Renowned hotelier Moira O'Neill dies after almost seven decades in charge of Londonderry Arms
ONE of Northern Ireland's most renowned hoteliers has died after owning a Co Antrim hotel for almost seven decades.
Moira O'Neill, who was in her early 90s and believed to be the oldest hotelier in the north, died on Tuesday.
Mrs O'Neill was the owner of the Londonderry Arms hotel in the village of Carnlough, which remains in the family.
Originally from Scotland, she married Tyrone man Frank O'Neill and the couple took over the hotel in 1947.
She was awarded an MBE for her services to the hospitality industry.
The hotel was built in 1848 as a coaching inn by Frances Anne Tempest, Marchioness of Londonderry.
In the 1920s and early 1930s it was owned by Sir Winston Churchill, who sold the hotel to the Lyons family in 1934.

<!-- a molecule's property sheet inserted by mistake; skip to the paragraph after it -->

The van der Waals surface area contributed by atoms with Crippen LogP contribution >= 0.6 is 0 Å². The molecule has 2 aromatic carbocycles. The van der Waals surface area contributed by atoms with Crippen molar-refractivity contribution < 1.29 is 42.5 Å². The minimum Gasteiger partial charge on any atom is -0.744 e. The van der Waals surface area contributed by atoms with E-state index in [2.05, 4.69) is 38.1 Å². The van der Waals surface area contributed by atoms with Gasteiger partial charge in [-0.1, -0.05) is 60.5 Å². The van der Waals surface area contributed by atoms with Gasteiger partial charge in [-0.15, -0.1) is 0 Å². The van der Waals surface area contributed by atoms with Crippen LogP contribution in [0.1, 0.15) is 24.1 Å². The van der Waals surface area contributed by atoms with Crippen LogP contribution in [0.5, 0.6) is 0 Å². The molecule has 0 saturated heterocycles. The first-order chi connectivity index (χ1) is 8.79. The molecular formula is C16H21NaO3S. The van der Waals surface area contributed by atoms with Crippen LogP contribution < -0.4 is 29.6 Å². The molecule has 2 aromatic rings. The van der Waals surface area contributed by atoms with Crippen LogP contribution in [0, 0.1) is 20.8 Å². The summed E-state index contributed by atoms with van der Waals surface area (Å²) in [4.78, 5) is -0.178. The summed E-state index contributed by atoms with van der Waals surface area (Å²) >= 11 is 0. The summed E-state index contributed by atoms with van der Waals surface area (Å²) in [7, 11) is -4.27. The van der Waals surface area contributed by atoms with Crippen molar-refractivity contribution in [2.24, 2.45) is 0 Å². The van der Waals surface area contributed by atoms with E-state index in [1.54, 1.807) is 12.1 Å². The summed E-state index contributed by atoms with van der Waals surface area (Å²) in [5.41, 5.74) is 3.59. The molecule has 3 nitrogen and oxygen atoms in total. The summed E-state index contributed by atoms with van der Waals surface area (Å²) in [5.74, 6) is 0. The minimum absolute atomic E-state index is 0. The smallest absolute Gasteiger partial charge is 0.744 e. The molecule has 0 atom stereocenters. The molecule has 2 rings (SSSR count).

During the Second World War the Londonderry Arms was commissioned by the army to allow for the recuperation of wounded soldiers.
Sinn Féin councillor James McKeown said the passing of Mrs O'Neill was a "big blow to the village".
Mr McKeown said: "The Londonderry Arms is the centrepiece of the village. Moira O'Neill was a very well-known and respected woman.
"She had been ill for a number of years but up until recently she was fairly active in village life. Her presence in the village will be sorely missed."
A funeral notice from the O'Neill family said: "She will be missed by her many friends, customers and the local community."
Requiem Mass for Mrs O'Neill will be celebrated at the Church of St John the Evangelist in Carnlough at noon on Friday, followed by burial at Calvary Cemetery.